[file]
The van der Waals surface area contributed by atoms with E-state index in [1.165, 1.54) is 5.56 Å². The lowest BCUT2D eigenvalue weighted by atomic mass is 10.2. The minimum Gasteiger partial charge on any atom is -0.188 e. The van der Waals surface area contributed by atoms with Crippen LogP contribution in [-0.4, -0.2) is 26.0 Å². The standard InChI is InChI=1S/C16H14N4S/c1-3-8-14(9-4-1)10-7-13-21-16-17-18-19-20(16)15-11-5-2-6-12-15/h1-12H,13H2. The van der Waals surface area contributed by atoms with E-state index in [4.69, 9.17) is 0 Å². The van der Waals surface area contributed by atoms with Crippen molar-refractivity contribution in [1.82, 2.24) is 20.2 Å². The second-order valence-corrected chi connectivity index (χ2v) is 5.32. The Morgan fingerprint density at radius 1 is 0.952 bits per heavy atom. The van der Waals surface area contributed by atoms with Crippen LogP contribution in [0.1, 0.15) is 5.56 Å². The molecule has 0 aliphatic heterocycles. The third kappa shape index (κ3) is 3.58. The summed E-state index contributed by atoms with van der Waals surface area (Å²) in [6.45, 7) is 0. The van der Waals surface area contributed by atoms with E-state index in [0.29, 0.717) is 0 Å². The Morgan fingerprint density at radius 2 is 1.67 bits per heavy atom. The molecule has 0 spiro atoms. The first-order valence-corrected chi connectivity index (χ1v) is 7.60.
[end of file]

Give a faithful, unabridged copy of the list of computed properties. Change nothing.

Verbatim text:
The van der Waals surface area contributed by atoms with E-state index in [1.165, 1.54) is 5.56 Å². The lowest BCUT2D eigenvalue weighted by atomic mass is 10.2. The minimum Gasteiger partial charge on any atom is -0.188 e. The van der Waals surface area contributed by atoms with Crippen LogP contribution in [-0.4, -0.2) is 26.0 Å². The standard InChI is InChI=1S/C16H14N4S/c1-3-8-14(9-4-1)10-7-13-21-16-17-18-19-20(16)15-11-5-2-6-12-15/h1-12H,13H2. The van der Waals surface area contributed by atoms with E-state index in [4.69, 9.17) is 0 Å². The van der Waals surface area contributed by atoms with Crippen molar-refractivity contribution in [1.82, 2.24) is 20.2 Å². The second-order valence-corrected chi connectivity index (χ2v) is 5.32. The Morgan fingerprint density at radius 1 is 0.952 bits per heavy atom. The van der Waals surface area contributed by atoms with Crippen LogP contribution in [0.1, 0.15) is 5.56 Å². The molecule has 0 aliphatic heterocycles. The third kappa shape index (κ3) is 3.58. The summed E-state index contributed by atoms with van der Waals surface area (Å²) in [6.45, 7) is 0. The van der Waals surface area contributed by atoms with E-state index in [0.29, 0.717) is 0 Å². The Morgan fingerprint density at radius 2 is 1.67 bits per heavy atom. The molecule has 0 spiro atoms. The first-order valence-corrected chi connectivity index (χ1v) is 7.60.